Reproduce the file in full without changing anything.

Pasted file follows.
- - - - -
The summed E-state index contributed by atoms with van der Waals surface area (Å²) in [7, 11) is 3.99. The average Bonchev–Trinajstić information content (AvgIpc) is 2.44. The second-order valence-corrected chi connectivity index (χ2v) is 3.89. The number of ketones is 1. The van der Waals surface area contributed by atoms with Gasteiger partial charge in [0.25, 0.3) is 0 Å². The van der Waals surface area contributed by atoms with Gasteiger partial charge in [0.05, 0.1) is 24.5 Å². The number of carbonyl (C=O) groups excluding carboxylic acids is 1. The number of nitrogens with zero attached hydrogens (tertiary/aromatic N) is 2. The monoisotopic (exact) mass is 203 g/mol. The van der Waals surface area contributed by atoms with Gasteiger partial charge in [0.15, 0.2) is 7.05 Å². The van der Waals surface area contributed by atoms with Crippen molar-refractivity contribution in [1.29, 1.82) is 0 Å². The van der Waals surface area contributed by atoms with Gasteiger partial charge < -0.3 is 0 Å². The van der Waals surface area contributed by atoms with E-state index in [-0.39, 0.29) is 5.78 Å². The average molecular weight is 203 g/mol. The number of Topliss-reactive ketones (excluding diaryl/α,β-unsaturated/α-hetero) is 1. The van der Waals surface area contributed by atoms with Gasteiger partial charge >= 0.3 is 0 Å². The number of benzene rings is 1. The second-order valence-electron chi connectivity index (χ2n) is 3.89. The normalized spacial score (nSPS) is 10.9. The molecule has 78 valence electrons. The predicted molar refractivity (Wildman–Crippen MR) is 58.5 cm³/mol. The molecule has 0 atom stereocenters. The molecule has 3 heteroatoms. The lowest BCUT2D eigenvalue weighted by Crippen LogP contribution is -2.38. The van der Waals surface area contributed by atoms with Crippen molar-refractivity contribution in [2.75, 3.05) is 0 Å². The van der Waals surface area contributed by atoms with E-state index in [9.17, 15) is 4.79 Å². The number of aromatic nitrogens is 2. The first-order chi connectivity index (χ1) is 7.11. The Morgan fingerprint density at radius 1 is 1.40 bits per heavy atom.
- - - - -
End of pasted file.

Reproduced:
The summed E-state index contributed by atoms with van der Waals surface area (Å²) in [7, 11) is 3.99. The average Bonchev–Trinajstić information content (AvgIpc) is 2.44. The second-order valence-corrected chi connectivity index (χ2v) is 3.89. The number of ketones is 1. The van der Waals surface area contributed by atoms with Gasteiger partial charge in [0.25, 0.3) is 0 Å². The van der Waals surface area contributed by atoms with Gasteiger partial charge in [0.05, 0.1) is 24.5 Å². The number of carbonyl (C=O) groups excluding carboxylic acids is 1. The number of nitrogens with zero attached hydrogens (tertiary/aromatic N) is 2. The monoisotopic (exact) mass is 203 g/mol. The van der Waals surface area contributed by atoms with Gasteiger partial charge in [0.15, 0.2) is 7.05 Å². The van der Waals surface area contributed by atoms with Crippen molar-refractivity contribution in [1.29, 1.82) is 0 Å². The van der Waals surface area contributed by atoms with Gasteiger partial charge < -0.3 is 0 Å². The van der Waals surface area contributed by atoms with E-state index in [-0.39, 0.29) is 5.78 Å². The average molecular weight is 203 g/mol. The number of Topliss-reactive ketones (excluding diaryl/α,β-unsaturated/α-hetero) is 1. The van der Waals surface area contributed by atoms with Gasteiger partial charge >= 0.3 is 0 Å². The number of benzene rings is 1. The second-order valence-electron chi connectivity index (χ2n) is 3.89. The normalized spacial score (nSPS) is 10.9. The molecule has 78 valence electrons. The predicted molar refractivity (Wildman–Crippen MR) is 58.5 cm³/mol. The molecule has 0 atom stereocenters. The molecule has 3 heteroatoms. The lowest BCUT2D eigenvalue weighted by Crippen LogP contribution is -2.38. The van der Waals surface area contributed by atoms with Crippen molar-refractivity contribution in [2.75, 3.05) is 0 Å². The van der Waals surface area contributed by atoms with E-state index in [9.17, 15) is 4.79 Å². The number of aromatic nitrogens is 2. The first-order chi connectivity index (χ1) is 7.11. The Morgan fingerprint density at radius 1 is 1.40 bits per heavy atom.